Exercise and Depression: It's Complicated

Some ideas seem so nice, so inoffensive and so harmless, that it seems a shame to criticize them.

Take the idea that exercise is a useful treatment for depression. It's got something for everyone.

For doctors, it's attractive because it means they can recommend exercise - which is free, quick, and easy, at least for them - instead of spending the time and money on drugs or therapy. Governments like it for the same reason, and because it's another way of improving the nation's fitness. For people who don't much like psychiatry, exercise offers a lovely alternative to psych drugs - why take those nasty antidepressants if exercise will do just as well? And so on.

But this doesn't mean it's true. And a large observational study from Norway has just cast doubt on it: Physical activity and common mental disorders.

The authors took a large community sample of Norwegian people, the HUNT-2 study, which was done between 1995 and 1997. Over 90,000 people were invited to take part and full data were available from over 40,000.

What they found was that there was an association between taking part in physical exercise as a leisure activity, and lower self-reported symptoms of depression. It didn't matter whether the activity was intense or mild, and it didn't really matter how often you did it: so long as you did it, you got the benefit.

Crucially, however, the same was not true of physical exercise which was part of your job. That didn't help at all, and indeed the most strenuous jobs were associated with more depression (but less anxiety, strangely).

How does this fit with the very popular idea that exercise helps in depression? Well, many randomized trials have indeed
shown exercise to be better than not-exercize for depression
, but the problem is that these trials are never really placebo controlled. You can usually tell whether or not you're going jogging in the park every morning.

So the direct effects of exercise per se are hard to distinguish from the social and psychological meaning of "exercise". Knowing that you're starting a program of exercise could make you feel better: you're taking positive action to improve your life, you're not helpless in the face of your problems. By contrast, doing heavy work as part of your job, while physiologically beneficial, is unlikely to be so much fun.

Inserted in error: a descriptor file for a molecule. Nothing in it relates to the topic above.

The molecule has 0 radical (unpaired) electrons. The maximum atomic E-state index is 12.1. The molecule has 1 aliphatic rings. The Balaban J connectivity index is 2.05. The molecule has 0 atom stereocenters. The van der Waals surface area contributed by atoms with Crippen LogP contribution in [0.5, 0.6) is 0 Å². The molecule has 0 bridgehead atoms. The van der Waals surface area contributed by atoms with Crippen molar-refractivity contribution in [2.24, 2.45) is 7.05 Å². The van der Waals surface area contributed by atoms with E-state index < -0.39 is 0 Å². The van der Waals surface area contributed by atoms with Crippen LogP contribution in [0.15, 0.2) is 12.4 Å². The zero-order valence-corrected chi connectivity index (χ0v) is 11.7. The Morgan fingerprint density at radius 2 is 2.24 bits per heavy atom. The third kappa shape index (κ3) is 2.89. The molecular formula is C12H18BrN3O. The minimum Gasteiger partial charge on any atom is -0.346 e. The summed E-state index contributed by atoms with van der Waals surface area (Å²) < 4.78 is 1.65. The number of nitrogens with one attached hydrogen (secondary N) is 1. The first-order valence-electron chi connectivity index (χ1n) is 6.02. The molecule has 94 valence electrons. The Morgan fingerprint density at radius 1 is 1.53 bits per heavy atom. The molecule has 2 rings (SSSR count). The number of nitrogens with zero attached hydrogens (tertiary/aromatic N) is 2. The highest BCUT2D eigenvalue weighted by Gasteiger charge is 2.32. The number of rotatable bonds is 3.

This doesn't mean that telling people to get more exercise isn't a good idea, but if the meaning of exercise is more important than the physiology, that has some big implications for how it ought to be used.

It's good news for people who just can't take part in strenuous physical exercise because of physical illness or disability, something which is quite common in mental health. It suggests that these people could still get the benefits attributed to exercise even if they did less demanding forms of meaningful activity.

But it's bad news for doctors tempted to default to "get out and go jogging" whenever they see a potentially depressed person. Because if it's the meaning of exercise that counts, and you recommend exercise in a way which sounds like you're dismissing their problems, the meaning will be anything but helpful.

In clinical trials of exercise, the exercise program has, almost by definition, a positive value: it's the whole point of the trial. And the participants just wouldn't have volunteered for the trial if they didn't, on some level, think it would make them feel better.

But not everyone thinks that way. If you go to your doctor looking to get medication, or psychotherapy, or something like that, and you're told that all you need to do is go and get more exercise, it would be easy to see that as a brush-off, especially if it's done unsympathetically. The point is, if exercise doesn't feel like a positive step, it probably won't be one.

ResearchBlogging.orgHarvey SB, Hotopf M, Overland S, & Mykletun A (2010). Physical activity and common mental disorders. The British journal of psychiatry : the journal of mental science, 197, 357-64 PMID: 21037212

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